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Is Proposition 22 finished in California?

Passing legislation or succeeding with a voter’s referendum does not automatically mean that employment rules change. Judicial review may occur, resulting in a law being declared unconstitutional. Proponents of California’s Proposition 22 received a potential setback after an appeals court judge ruled that the measure violated the state’s constitution. Proposition 22 focused on whether gig workers fall under the category of independent contractors or employees.

Gig economy jobs and employment status

Independent contractors fall under the category of self-employed workers. Controversies exist in California and other states regarding employers misclassifying full-time employees as independent contractors. The California legislature passed a law that addressed misclassification, which led to disagreements among rideshare, food delivery, and other gig economy professionals.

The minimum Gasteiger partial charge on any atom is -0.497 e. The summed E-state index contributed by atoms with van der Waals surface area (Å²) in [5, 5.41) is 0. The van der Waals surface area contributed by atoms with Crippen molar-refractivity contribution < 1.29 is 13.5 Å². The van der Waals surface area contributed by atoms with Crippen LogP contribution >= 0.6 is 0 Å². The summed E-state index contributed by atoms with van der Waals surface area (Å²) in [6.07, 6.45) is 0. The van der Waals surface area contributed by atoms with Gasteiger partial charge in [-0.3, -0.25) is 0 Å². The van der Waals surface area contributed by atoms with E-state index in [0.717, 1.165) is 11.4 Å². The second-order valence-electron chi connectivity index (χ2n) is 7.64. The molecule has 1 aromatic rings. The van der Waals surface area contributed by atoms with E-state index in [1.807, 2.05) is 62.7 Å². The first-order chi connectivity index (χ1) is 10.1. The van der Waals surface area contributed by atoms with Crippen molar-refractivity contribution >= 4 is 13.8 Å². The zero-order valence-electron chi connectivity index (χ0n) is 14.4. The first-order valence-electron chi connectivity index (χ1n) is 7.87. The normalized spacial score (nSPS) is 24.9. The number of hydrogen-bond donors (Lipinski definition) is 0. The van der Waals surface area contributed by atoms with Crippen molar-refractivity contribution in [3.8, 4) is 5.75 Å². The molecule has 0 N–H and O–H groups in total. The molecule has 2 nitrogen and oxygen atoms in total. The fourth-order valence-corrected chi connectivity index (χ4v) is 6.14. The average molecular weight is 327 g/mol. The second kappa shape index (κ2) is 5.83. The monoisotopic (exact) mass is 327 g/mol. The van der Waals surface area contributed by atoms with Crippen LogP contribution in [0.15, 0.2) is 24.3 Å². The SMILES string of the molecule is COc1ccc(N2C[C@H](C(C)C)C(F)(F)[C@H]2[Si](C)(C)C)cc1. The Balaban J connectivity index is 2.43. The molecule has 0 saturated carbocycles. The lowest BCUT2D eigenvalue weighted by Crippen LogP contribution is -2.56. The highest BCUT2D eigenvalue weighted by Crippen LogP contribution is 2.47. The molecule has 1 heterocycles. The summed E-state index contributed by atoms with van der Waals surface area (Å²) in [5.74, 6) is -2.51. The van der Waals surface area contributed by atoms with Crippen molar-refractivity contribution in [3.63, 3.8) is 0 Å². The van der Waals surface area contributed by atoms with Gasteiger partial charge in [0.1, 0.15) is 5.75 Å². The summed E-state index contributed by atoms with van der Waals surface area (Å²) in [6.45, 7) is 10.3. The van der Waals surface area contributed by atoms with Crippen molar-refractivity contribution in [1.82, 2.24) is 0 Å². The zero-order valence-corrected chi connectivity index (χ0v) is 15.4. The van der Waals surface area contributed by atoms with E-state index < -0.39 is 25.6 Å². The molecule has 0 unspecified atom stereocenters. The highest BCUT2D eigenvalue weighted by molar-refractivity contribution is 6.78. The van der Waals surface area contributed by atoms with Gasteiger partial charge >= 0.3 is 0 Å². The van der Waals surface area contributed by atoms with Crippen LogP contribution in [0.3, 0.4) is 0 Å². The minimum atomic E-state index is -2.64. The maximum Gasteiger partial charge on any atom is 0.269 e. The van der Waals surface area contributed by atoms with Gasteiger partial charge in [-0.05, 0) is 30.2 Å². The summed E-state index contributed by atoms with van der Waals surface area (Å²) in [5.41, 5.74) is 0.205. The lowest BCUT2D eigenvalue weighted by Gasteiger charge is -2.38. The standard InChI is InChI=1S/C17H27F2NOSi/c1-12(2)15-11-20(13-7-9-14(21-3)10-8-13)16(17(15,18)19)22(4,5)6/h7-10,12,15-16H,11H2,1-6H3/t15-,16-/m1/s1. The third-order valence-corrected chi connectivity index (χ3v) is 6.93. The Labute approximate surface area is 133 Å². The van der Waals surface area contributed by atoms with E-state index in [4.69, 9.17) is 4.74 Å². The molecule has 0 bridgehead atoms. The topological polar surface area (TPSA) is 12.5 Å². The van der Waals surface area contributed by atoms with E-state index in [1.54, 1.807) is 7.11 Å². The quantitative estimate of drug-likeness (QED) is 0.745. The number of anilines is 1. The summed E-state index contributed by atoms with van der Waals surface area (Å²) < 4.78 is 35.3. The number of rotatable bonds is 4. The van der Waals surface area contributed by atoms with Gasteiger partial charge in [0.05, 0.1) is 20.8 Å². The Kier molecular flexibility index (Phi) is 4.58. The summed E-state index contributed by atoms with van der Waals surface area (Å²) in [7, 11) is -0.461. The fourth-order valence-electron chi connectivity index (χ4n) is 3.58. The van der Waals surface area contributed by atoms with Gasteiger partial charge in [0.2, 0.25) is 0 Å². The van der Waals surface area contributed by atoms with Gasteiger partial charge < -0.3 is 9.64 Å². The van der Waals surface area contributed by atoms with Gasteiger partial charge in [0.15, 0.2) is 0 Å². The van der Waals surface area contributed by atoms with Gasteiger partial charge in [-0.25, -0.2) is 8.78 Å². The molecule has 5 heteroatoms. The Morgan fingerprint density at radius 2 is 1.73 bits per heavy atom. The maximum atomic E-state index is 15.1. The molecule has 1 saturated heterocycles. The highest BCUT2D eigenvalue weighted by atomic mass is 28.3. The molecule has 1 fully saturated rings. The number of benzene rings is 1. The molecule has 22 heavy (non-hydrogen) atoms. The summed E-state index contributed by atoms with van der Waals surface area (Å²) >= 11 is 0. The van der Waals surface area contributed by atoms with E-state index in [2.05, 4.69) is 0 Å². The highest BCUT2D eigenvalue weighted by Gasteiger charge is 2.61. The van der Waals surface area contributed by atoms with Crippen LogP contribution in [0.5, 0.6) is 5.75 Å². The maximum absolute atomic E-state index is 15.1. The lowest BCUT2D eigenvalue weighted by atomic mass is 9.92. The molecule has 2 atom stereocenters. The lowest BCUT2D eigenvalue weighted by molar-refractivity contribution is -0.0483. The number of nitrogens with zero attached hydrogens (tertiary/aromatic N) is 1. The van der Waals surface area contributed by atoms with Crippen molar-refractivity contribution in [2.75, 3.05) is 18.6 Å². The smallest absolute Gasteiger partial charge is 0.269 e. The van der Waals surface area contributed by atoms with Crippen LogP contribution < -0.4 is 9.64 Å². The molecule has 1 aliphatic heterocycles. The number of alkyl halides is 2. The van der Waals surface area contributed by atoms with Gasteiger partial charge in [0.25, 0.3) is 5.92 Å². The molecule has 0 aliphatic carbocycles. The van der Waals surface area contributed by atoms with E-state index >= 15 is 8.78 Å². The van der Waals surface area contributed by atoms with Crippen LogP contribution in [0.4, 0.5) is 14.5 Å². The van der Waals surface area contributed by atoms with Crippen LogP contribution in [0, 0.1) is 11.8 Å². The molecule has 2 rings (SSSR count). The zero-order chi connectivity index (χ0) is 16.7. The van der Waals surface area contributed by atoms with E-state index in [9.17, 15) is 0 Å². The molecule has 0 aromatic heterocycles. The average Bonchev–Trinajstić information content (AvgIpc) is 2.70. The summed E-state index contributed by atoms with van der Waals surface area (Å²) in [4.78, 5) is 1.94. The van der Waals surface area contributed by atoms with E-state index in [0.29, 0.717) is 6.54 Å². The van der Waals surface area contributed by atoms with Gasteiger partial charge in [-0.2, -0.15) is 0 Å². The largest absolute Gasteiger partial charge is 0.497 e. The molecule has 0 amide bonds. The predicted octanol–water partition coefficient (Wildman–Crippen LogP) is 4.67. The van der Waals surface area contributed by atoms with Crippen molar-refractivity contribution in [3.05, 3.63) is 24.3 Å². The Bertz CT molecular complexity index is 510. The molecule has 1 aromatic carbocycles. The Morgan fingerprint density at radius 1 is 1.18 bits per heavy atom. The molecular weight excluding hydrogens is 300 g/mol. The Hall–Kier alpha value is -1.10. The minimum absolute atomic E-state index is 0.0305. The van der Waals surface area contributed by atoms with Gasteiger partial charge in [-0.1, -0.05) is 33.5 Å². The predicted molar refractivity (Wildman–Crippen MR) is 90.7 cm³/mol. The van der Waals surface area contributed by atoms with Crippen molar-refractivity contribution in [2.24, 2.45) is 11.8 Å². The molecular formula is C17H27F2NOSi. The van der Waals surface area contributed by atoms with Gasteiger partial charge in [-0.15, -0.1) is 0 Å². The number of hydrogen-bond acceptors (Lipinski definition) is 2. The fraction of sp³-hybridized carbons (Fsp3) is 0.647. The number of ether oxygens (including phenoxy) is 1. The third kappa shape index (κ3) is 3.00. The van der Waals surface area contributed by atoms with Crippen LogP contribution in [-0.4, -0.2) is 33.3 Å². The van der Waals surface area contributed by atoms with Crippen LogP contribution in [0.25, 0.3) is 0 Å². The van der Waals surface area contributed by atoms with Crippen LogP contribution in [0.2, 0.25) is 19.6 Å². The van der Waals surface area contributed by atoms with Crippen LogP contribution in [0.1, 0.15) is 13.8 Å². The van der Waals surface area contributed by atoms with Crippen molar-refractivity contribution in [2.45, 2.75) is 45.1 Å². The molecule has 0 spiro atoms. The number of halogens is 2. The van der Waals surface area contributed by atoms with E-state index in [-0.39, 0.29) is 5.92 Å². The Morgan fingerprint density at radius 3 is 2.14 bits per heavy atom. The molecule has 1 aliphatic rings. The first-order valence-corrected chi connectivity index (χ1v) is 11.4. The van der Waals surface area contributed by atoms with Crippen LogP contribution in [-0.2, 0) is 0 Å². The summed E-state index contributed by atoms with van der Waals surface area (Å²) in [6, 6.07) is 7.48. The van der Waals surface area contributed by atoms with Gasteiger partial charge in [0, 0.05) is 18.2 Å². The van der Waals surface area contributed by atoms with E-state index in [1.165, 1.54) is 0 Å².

Companies such as Uber, Lyft, and DoorDash wanted to keep their workers classified as independent contractors, and so did many workers. These companies spent millions of dollars to promote Proposition 22, a voter initiative intended to establish new statutes and regulations covering many gig economy jobs. The voters passed the law, leading to a change in the rules.

However, a California Superior Court judge deemed Proposition 22 unconstitutional. The ruling noted that the law created impediments to future legislation regarding workers’ compensation and collective bargaining.

The ruling does not necessarily mean the end for Proposition 22 as the Superior Court is not the Supreme Court. An appeal to the California Supreme court is likely, but no one can predict how the court will rule.

The future of Proposition 22

Proposition 22 may or may not survive any future court challenges. If the ruling about Prop 22 being unconstitutional eventually stands, the companies that funded the voter drive might never recover the millions they spent.

Regardless of what happens, employee classification litigation will likely continue in the Golden State. Many employers require workers to serve as employees while ignoring the law that defines someone as an employee.

A worker may be entitled to health benefits, workers’ compensation, overtime, and more as a full-time employee. When misclassified, the worker might lose access to benefits that they otherwise deserve. Misclassification litigation could address blatant violations of California law.